Enterprise Products Partners L.P.'s Best Moves in 2015

What has helped make this position possible was when the acquisition of Oiltanking Partners was completed. The deal was initially announced back in 2014, but the benefits weren't realized until fiscal year 2015. By acquiring Oiltanking's assets, the company has a much larger footprint of marine storage and terminal assets. Rather than needing to pay Oiltanking for use of those assets -- Enterprise was 30% of Oiltanking's revenue at the time of the acquisition -- Enterprise can cut its export costs.

What makes this deal even more important to 2015 is the recent congressional decision to lift the export ban on crude oil. With one of the largest terminal and storage footprints in the Houston as well as numerous export terminals in Texas, Enterprise could be one of the biggest beneficiaries of the recent change in policy.

Trading offshore pipeline assets for Eagle Ford assets

Aside from being one of the largest pipeline and logistics networks in the U.S., Enterprise is able to drive a lot of value from that network because of its interconnectivity. By being able to transport NGL products from several production basins to multiple end markets, customers want to use Enterprise's system because it allows them to get the best price possible.

This is why Enterprise's decision to unload its offshore pipeline assets and use the proceeds to acquire a gathering and processing network in the Eagle Ford shale basin looks like a near stroke of genius. Prior to the two deals, Enterprise's offshore pipeline systems were not directly connected to the rest of its inland system and was responsible for only a modest amount of gross profits.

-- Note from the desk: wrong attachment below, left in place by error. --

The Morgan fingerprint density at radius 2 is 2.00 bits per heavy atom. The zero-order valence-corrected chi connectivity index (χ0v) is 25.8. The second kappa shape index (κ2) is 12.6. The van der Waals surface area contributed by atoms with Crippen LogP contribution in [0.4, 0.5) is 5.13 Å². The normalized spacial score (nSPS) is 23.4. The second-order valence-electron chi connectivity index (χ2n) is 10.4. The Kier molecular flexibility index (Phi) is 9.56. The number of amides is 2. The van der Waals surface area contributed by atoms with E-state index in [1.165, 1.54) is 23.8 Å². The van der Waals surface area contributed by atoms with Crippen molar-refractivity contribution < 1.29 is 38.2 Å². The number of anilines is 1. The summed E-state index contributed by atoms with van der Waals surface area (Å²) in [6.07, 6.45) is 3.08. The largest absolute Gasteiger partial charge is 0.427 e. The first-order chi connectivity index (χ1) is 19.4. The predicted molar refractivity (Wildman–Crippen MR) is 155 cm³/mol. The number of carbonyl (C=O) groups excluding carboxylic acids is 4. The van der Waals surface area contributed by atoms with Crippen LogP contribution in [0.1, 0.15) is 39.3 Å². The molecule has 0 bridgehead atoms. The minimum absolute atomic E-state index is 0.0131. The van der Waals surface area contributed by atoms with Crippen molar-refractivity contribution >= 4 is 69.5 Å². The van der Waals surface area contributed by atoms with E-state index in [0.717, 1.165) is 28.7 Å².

By shedding these assets for $1.5 billion, it enabled the company to make its $2.15 billion purchase of natural gas and natural gas liquid gathering and processing assets from Pioneer Natural Resources and Reliance Industries. Almost all of these assets are already connected to Enterprise's existing pipeline network in the area, and it also gives the company an additional 119,000 barrels per day of condensate stabilization capacity that can help process NGLs to be either used in domestic consumption or added to Enterprise's existing export capacity.

Another cherry on top of this deal is that it has 20 years of dedicated acreage contracts, which means that any gas or NGLs that Pioneer extracts from that set acreage will go through that system. This will ensure that the assets Enterprise bought will have a long runway of profitability.

Add it all up and the company has traded in a marginal asset for one that improves its overall network connectivity, gives it a dedicated customer for 20 years, and increases supply of products Enterprise can then turn around and export for higher than domestic prices. That sounds like a win-win all around.

What a Fool believes

Enterprise Products Partners rarely makes headlines. You probably won't find its management team on CNBC, nor will you see its name in the rumor mill when it comes to high-profile acquisitions. When it does make a move that is newsworthy, though, it tends to be one that flies under the radar but adds immense value to the company. If you are an investor, those are the kinds of moves you want a management team to make, and they go to show that Enterprise is one of the best in the business when it comes to making deals.

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The article Enterprise Products Partners L.P.'s Best Moves in 2015 originally appeared on Fool.com.

Tyler Crowe owns shares of Enterprise Products Partners. You can follow him at Fool.com or on Twitter @TylerCroweFool .The Motley Fool recommends Enterprise Products Partners. Try any of our Foolish newsletter services free for 30 days . We Fools may not all hold the same opinions, but we all believe that considering a diverse range of insights makes us better investors. The Motley Fool has a disclosure policy .

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The views and opinions expressed herein are the views and opinions of the author and do not necessarily reflect those of Nasdaq, Inc.

The views and opinions expressed herein are the views and opinions of the author and do not necessarily reflect those of Nasdaq, Inc.

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